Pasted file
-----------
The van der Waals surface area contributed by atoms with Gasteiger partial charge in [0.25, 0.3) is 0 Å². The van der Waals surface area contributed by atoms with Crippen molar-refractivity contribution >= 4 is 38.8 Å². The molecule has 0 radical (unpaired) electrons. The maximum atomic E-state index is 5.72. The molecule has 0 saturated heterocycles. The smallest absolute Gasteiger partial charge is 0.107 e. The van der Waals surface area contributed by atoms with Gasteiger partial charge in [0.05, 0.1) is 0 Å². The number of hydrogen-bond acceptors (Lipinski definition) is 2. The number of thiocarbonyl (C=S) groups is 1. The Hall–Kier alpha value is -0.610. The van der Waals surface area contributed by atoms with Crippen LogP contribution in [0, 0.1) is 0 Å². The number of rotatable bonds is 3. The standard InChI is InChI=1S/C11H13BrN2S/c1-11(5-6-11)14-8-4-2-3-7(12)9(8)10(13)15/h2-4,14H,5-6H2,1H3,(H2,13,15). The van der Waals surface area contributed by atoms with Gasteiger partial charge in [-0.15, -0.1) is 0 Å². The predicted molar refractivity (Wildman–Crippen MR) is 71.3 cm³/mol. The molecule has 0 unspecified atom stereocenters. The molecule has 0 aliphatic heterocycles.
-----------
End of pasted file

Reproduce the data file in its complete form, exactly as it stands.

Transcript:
The van der Waals surface area contributed by atoms with Gasteiger partial charge in [0.25, 0.3) is 0 Å². The van der Waals surface area contributed by atoms with Crippen molar-refractivity contribution >= 4 is 38.8 Å². The molecule has 0 radical (unpaired) electrons. The maximum atomic E-state index is 5.72. The molecule has 0 saturated heterocycles. The smallest absolute Gasteiger partial charge is 0.107 e. The van der Waals surface area contributed by atoms with Gasteiger partial charge in [0.05, 0.1) is 0 Å². The number of hydrogen-bond acceptors (Lipinski definition) is 2. The number of thiocarbonyl (C=S) groups is 1. The Hall–Kier alpha value is -0.610. The van der Waals surface area contributed by atoms with Crippen LogP contribution in [0, 0.1) is 0 Å². The number of rotatable bonds is 3. The standard InChI is InChI=1S/C11H13BrN2S/c1-11(5-6-11)14-8-4-2-3-7(12)9(8)10(13)15/h2-4,14H,5-6H2,1H3,(H2,13,15). The van der Waals surface area contributed by atoms with Gasteiger partial charge in [-0.15, -0.1) is 0 Å². The predicted molar refractivity (Wildman–Crippen MR) is 71.3 cm³/mol. The molecule has 0 unspecified atom stereocenters. The molecule has 0 aliphatic heterocycles.